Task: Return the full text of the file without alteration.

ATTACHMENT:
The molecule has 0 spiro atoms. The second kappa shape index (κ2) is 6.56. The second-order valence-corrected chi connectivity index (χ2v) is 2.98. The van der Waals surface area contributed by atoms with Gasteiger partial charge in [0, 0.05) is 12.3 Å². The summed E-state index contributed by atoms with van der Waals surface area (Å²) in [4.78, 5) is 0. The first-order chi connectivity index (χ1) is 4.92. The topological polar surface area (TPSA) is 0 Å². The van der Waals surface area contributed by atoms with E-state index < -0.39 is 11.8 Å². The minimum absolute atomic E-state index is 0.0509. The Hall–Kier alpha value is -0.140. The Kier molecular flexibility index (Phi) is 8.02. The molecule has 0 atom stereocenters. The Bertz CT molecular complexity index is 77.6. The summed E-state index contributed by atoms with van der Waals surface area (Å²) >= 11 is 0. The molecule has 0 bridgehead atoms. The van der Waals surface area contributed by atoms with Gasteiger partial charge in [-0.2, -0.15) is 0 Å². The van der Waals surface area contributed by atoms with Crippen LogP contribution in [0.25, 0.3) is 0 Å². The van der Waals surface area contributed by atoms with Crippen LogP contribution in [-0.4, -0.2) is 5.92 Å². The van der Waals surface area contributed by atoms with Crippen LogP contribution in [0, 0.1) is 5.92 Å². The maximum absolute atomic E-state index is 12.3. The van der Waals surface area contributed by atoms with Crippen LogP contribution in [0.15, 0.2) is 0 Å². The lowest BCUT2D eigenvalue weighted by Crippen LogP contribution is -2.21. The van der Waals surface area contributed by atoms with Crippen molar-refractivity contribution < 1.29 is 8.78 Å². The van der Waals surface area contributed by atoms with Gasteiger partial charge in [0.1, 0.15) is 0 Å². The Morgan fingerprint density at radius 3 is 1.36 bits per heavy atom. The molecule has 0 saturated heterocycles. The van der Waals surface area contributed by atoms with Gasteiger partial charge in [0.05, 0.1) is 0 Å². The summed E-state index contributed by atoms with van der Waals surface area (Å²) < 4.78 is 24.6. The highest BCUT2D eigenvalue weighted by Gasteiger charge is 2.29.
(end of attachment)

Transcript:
The molecule has 0 spiro atoms. The second kappa shape index (κ2) is 6.56. The second-order valence-corrected chi connectivity index (χ2v) is 2.98. The van der Waals surface area contributed by atoms with Gasteiger partial charge in [0, 0.05) is 12.3 Å². The summed E-state index contributed by atoms with van der Waals surface area (Å²) in [4.78, 5) is 0. The first-order chi connectivity index (χ1) is 4.92. The topological polar surface area (TPSA) is 0 Å². The van der Waals surface area contributed by atoms with E-state index < -0.39 is 11.8 Å². The minimum absolute atomic E-state index is 0.0509. The Hall–Kier alpha value is -0.140. The Kier molecular flexibility index (Phi) is 8.02. The molecule has 0 atom stereocenters. The Bertz CT molecular complexity index is 77.6. The summed E-state index contributed by atoms with van der Waals surface area (Å²) >= 11 is 0. The molecule has 0 bridgehead atoms. The van der Waals surface area contributed by atoms with Gasteiger partial charge in [-0.2, -0.15) is 0 Å². The van der Waals surface area contributed by atoms with Crippen LogP contribution in [0.25, 0.3) is 0 Å². The van der Waals surface area contributed by atoms with Crippen LogP contribution in [-0.4, -0.2) is 5.92 Å². The van der Waals surface area contributed by atoms with Crippen LogP contribution in [0, 0.1) is 5.92 Å². The maximum absolute atomic E-state index is 12.3. The van der Waals surface area contributed by atoms with Crippen LogP contribution in [0.15, 0.2) is 0 Å². The lowest BCUT2D eigenvalue weighted by Crippen LogP contribution is -2.21. The van der Waals surface area contributed by atoms with Crippen molar-refractivity contribution < 1.29 is 8.78 Å². The van der Waals surface area contributed by atoms with Gasteiger partial charge in [0.1, 0.15) is 0 Å². The Morgan fingerprint density at radius 3 is 1.36 bits per heavy atom. The molecule has 0 saturated heterocycles. The van der Waals surface area contributed by atoms with Gasteiger partial charge in [0.05, 0.1) is 0 Å². The summed E-state index contributed by atoms with van der Waals surface area (Å²) < 4.78 is 24.6. The highest BCUT2D eigenvalue weighted by Gasteiger charge is 2.29.